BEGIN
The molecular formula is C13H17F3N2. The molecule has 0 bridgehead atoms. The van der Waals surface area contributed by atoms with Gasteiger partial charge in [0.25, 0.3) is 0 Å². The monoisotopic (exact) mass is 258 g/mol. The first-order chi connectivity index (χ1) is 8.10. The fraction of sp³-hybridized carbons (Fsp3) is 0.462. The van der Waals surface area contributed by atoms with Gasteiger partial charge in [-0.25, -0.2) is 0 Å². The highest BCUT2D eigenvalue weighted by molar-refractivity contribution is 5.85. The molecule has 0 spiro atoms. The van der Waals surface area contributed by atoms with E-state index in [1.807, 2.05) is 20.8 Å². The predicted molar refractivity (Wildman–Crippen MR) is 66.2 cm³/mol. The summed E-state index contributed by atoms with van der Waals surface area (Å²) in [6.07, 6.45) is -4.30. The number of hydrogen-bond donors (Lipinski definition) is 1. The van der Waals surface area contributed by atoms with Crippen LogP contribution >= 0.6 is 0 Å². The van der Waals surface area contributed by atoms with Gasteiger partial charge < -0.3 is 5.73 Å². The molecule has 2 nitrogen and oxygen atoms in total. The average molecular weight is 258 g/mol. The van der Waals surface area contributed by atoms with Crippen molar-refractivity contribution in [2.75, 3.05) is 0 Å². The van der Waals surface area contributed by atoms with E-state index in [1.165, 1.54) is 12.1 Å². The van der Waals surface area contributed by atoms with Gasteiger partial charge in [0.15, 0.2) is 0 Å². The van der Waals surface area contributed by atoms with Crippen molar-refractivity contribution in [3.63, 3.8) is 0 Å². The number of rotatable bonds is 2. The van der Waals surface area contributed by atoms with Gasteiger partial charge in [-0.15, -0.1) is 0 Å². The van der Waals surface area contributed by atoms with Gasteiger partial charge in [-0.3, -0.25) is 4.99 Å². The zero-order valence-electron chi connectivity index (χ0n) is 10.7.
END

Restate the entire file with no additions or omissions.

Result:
The molecular formula is C13H17F3N2. The molecule has 0 bridgehead atoms. The van der Waals surface area contributed by atoms with Gasteiger partial charge in [0.25, 0.3) is 0 Å². The monoisotopic (exact) mass is 258 g/mol. The first-order chi connectivity index (χ1) is 8.10. The fraction of sp³-hybridized carbons (Fsp3) is 0.462. The van der Waals surface area contributed by atoms with Gasteiger partial charge in [-0.25, -0.2) is 0 Å². The highest BCUT2D eigenvalue weighted by molar-refractivity contribution is 5.85. The molecule has 0 spiro atoms. The van der Waals surface area contributed by atoms with E-state index in [1.807, 2.05) is 20.8 Å². The predicted molar refractivity (Wildman–Crippen MR) is 66.2 cm³/mol. The summed E-state index contributed by atoms with van der Waals surface area (Å²) in [6.07, 6.45) is -4.30. The number of hydrogen-bond donors (Lipinski definition) is 1. The van der Waals surface area contributed by atoms with Crippen LogP contribution >= 0.6 is 0 Å². The van der Waals surface area contributed by atoms with Gasteiger partial charge < -0.3 is 5.73 Å². The molecule has 2 nitrogen and oxygen atoms in total. The average molecular weight is 258 g/mol. The van der Waals surface area contributed by atoms with Crippen molar-refractivity contribution in [2.75, 3.05) is 0 Å². The van der Waals surface area contributed by atoms with E-state index in [1.165, 1.54) is 12.1 Å². The van der Waals surface area contributed by atoms with Gasteiger partial charge in [0.15, 0.2) is 0 Å². The van der Waals surface area contributed by atoms with Crippen molar-refractivity contribution in [3.63, 3.8) is 0 Å². The number of rotatable bonds is 2. The van der Waals surface area contributed by atoms with Gasteiger partial charge in [-0.15, -0.1) is 0 Å². The van der Waals surface area contributed by atoms with Gasteiger partial charge in [-0.3, -0.25) is 4.99 Å². The zero-order valence-electron chi connectivity index (χ0n) is 10.7.